22 November 2006

You learn something new every day

Had to go to the Commissary the other day, and whilst there I saw they had a decent price on Old Orchard Blueberry Pomegranate Juice, so I bought some. Not bad. Not bad at all - I even went back and bought a couple more bottles.

Of course, it's not just a mix of blueberry and pomegranate juices. In fact, down in the corner of the label, in small type, it says "Flavored 4 Juice Blend From Concentrate." Reading the ingredients, I see that it contains filtered water, apple juice concentrate, pomegranate juice concentrate, aronia berry concentrate, blueberry juice concentrate and a handful of chemicals.

"Aronia berry concentrate"? What the **** is an aronia berry?

See here, or here. Aronia melanocarpa (aka Photinia melanocarpa - pick a taxon, any taxon), the black chokecherry, is a woody shrub of the family Rosaceae, native to eastern North America. According to the folks at WSU, the plants grow to six to eight feet tall, and landscapers like them for their "clusters of creamy white flowers in late spring, and colorful flame-colored autumn foliage contrasting with dark berries."

From WSU (the first site linked to above):
The commercial use of aronia is mainly for juice, either alone or blended with other fruit juices such as grape or apple. Other reported uses are for syrup, tea, soft spreads and food coloring. Aronia juice and juice blends are commercially marketed, such as Wildland Aronia Juice (available at supermarkets), R. W. Knudson's Mega C and others. One innovative introduction is a dry sparkling beverage, Aronia Cassis, produced by Riggs & Forsythe as a nonalcoholic adult alternative to soda pop. The main source for juice at present seems to be fruit grown in Europe, though the Cornell report mentions a small (unnamed) commmercial grower in Oregon. Test plantings have also been established by the USDA's Plant Materials Program at 11 sites in North Dakota, South Dakota and Minnesota.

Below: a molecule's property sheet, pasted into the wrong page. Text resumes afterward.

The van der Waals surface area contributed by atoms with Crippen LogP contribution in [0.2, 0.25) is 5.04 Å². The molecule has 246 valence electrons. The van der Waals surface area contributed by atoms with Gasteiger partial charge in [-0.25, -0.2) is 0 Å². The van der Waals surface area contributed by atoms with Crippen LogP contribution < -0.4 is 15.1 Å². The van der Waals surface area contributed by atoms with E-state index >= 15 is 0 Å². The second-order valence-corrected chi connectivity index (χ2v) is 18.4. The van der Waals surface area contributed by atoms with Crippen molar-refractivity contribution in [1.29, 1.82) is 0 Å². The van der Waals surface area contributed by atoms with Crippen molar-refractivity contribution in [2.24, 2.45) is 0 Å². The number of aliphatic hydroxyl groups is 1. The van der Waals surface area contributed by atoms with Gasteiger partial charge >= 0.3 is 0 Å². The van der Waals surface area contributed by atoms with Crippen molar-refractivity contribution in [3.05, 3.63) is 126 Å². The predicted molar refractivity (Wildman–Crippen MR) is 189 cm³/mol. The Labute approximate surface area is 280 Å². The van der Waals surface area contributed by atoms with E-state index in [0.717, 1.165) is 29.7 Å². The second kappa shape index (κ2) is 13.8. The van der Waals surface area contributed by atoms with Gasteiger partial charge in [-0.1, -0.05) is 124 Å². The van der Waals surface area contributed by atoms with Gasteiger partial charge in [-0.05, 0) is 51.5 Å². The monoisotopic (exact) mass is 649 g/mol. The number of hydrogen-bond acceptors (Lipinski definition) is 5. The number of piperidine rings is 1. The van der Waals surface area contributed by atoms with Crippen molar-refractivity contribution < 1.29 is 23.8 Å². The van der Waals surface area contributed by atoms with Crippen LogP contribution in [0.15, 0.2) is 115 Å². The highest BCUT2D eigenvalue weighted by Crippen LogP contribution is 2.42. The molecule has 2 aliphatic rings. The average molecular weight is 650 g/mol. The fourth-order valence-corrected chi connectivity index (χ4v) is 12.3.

Interest in the health benefits of aronia juice is based on its very high levels of anthocyanins and flavonoids, five to ten times higher than cranberry juice, with beneficial nutrients such as antioxidants, polyphenols, minerals and vitamins, that may include compounds that specifically fight cancer and cardiac disease. Dr. David Siegler at the University of Illinois is presently engaged in research to evaluate the health potential of aronia. Other research by Dr. Bernadine Strik at Oregon’s North Willamette Research Station involves testing of a number of aronia varieties to determine the ones that perform best in quality and production.

Fruit consultant Lon Rombough reports that in Russia, aronia and apple juices are combined and fermented to produce red wine. In Lithuania prize winning dessert wines have been made using aronia juice, alone or blended with other fruits. Tom Plocher at Minnesota has been experimenting with aronia as a blending agent to improve the color, tannin level and sugar of grape wines (aronia has measured up to 24 brix when fully ripe.) Plocher has been trying a European technique to graft aronia onto sorbus trunks to raise the fruiting area up higher for ease of picking. With fruit from the Mount Vernon trials, Drew Zimmerman of the Northwest Cider Society successfully used a blend of aronia and apple juice for a test production of hard (fermented) cider, and we look forward to results of his further trials.


No comments: